Tag Archives: answers

How Many Questions Do You Get Asked Every Day?


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Ryan recently asked if I am afraid of spiders. Indeed I am. This gives me reason to bring up that we now have more than 50,000 questions answered on the Lockergnome Questions and Answers site – including “What kind of spider is this?”

I’m a massive arachnophobe… you have NO idea. Thankfully, I was able to click away from that horrible picture without having to really look at it. I simply wanted to show that we don’t only help each other out with technology-related questions here. The Lockergnome site is a place to ask questions about anything your mind can think up. You can also answer any and all questions you come across.

Don’t forget that the first person to hit 100,000 karma points will win the Optimus Maximus keyboard! Get on there, and get to asking – or answering – questions.

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Win an Optimus Maximus Keyboard by Asking and Answering Questions


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What questions could you ask? Which questions will you answer? The sky is the limit for all of those who participate. The first one to attain 100,000 karma points (legitimately – cheaters are disqualified) will get this Optimus Maximus keyboard.

In order to give our new Lockergnome.net site a proper launch, we’ve decided to do a giveaway. The site is now a question and answer site where you will earn karma points simply by asking questions, voting on the questions others have answered and answering questions you find interesting. If you flag questions with a thumbs up or thumbs down, you’ll also gain more karma.

The more karma you gain, the more you can do on the site. Once you reach a certain level, you’ll be able to delete trash answers and even edit questions when someone forgets their PUGS. You’ll need to be careful when doing those things, though. You don’t want to get too big for your britches and earn a bad rep in the community. Doing so will get you kicked out faster than you can try to spell Optimus Maximus.

As of the writing of this post, there are now over 4000 questions and more than 20,000 answers! That is a lot of participation going on. Don’t miss out on all of the fun. Please remember to ask your questions as specifically as you can. Also, always give the most specific answers possible.

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Aardvark Bought by Google

Just a few moments ago, Aardvark co-founder Max Ventilla confirmed that a deal has been signed with Google. While the details haven’t yet been released, I can only think positive things will come of this merger. If you haven’t heard of Aardvark yet – or are not using it – shame on you! I have a feeling that this little service is going to become very huge, very quickly… thanks to the backing Google will bring.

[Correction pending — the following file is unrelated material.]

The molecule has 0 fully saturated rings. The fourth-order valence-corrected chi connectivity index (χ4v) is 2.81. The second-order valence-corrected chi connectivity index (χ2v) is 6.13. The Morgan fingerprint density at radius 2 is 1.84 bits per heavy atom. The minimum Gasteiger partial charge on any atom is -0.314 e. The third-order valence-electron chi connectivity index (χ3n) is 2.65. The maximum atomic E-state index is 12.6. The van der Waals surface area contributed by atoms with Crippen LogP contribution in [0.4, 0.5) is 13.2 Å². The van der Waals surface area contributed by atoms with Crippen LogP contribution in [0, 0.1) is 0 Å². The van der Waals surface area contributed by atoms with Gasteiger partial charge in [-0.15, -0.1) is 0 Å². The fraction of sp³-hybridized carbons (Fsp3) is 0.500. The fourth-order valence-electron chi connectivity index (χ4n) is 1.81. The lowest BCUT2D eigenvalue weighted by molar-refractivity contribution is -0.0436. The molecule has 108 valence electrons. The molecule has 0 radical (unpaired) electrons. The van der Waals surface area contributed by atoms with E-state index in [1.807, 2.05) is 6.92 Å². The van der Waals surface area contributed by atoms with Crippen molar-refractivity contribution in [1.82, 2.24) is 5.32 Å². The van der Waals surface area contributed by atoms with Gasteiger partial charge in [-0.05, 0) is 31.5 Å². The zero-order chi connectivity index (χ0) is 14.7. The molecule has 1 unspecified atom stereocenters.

Aardvark is a new tool that lets you tap into the knowledge and experience of friends, and friends of theirs. Simply send the service a question – via the web, IM, email, Twitter or iPhone – and you’ll get a quick response. Your answers will come from people who have the right experience and know-how to help you, and who have friends in common (or similar tastes).

If you need information but don’t know where to start, that’s when you turn to Aardvark. You can ask anything, from general research, to tips and advice, and even get second opinions on products and services you find! You don’t have time to sift through a ton of pages looking for the right thing, nor to spend hours in a conversation with someone. Aardvark cuts all of that unnecessary legwork out for you, usually in under ten minutes!

Check it out for yourself, and let me know your thoughts. Did Google make a smart move in grabbing up this nifty start-up before any competition could?

I’ve Been Accused of Dodging Questions and Answers, So…

From this FriendFeed thread I started a few minutes ago, Mona asked: “How many cups of coffee do you drink?”

I’m down to a quad espresso – Starbucks, because Peet’s is too far and good espresso machines are too freakin’ expensive and take too much to maintain.

Tad asked: “Is God so powerful that he can create a rock that he can’t lift?”

Yes. I usually don’t answer questions if I don’t know the answer to the question, but… some people apparently want some kind of answer, no matter the question.

Mona asked a second question: “Why is the sky blue?”

According to NASA, “As the sunlight has passed through all this air, the air molecules have scattered and rescattered the blue light many times in many directions. Also, the surface of Earth has reflected and scattered the light. All this scattering mixes the colors together again so we see more white and less blue.”